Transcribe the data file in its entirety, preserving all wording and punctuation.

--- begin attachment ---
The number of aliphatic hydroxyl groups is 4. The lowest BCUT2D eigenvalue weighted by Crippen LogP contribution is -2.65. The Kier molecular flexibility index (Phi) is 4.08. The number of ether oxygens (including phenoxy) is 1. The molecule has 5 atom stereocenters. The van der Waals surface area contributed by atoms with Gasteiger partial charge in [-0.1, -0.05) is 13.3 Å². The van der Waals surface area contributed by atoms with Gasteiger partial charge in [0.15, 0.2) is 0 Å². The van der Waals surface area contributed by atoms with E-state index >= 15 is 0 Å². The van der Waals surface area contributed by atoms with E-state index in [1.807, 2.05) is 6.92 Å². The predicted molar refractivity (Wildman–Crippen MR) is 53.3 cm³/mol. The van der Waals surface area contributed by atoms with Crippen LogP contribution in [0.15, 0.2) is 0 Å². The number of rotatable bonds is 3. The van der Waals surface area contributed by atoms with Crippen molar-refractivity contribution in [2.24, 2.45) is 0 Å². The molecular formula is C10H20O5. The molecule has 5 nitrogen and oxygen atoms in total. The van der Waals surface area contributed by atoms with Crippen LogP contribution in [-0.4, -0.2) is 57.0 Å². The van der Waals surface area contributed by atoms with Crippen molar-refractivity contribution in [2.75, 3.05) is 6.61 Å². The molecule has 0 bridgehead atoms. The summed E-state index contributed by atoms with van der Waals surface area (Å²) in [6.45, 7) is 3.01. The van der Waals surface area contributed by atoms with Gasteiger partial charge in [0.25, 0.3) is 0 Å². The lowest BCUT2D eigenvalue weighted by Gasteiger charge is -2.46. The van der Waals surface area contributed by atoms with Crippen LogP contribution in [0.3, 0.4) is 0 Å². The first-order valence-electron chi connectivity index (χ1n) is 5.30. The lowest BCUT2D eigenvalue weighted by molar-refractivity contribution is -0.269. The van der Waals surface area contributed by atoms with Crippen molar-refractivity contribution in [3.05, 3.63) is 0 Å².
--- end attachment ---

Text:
The number of aliphatic hydroxyl groups is 4. The lowest BCUT2D eigenvalue weighted by Crippen LogP contribution is -2.65. The Kier molecular flexibility index (Phi) is 4.08. The number of ether oxygens (including phenoxy) is 1. The molecule has 5 atom stereocenters. The van der Waals surface area contributed by atoms with Gasteiger partial charge in [-0.1, -0.05) is 13.3 Å². The van der Waals surface area contributed by atoms with Gasteiger partial charge in [0.15, 0.2) is 0 Å². The van der Waals surface area contributed by atoms with E-state index >= 15 is 0 Å². The van der Waals surface area contributed by atoms with E-state index in [1.807, 2.05) is 6.92 Å². The predicted molar refractivity (Wildman–Crippen MR) is 53.3 cm³/mol. The van der Waals surface area contributed by atoms with Crippen LogP contribution in [0.15, 0.2) is 0 Å². The number of rotatable bonds is 3. The van der Waals surface area contributed by atoms with Crippen molar-refractivity contribution in [2.24, 2.45) is 0 Å². The molecular formula is C10H20O5. The molecule has 5 nitrogen and oxygen atoms in total. The van der Waals surface area contributed by atoms with Crippen LogP contribution in [-0.4, -0.2) is 57.0 Å². The van der Waals surface area contributed by atoms with Crippen molar-refractivity contribution in [2.75, 3.05) is 6.61 Å². The molecule has 0 bridgehead atoms. The summed E-state index contributed by atoms with van der Waals surface area (Å²) in [6.45, 7) is 3.01. The van der Waals surface area contributed by atoms with Gasteiger partial charge in [0.25, 0.3) is 0 Å². The lowest BCUT2D eigenvalue weighted by Gasteiger charge is -2.46. The van der Waals surface area contributed by atoms with Crippen LogP contribution in [0.3, 0.4) is 0 Å². The first-order valence-electron chi connectivity index (χ1n) is 5.30. The lowest BCUT2D eigenvalue weighted by molar-refractivity contribution is -0.269. The van der Waals surface area contributed by atoms with Crippen molar-refractivity contribution in [3.05, 3.63) is 0 Å².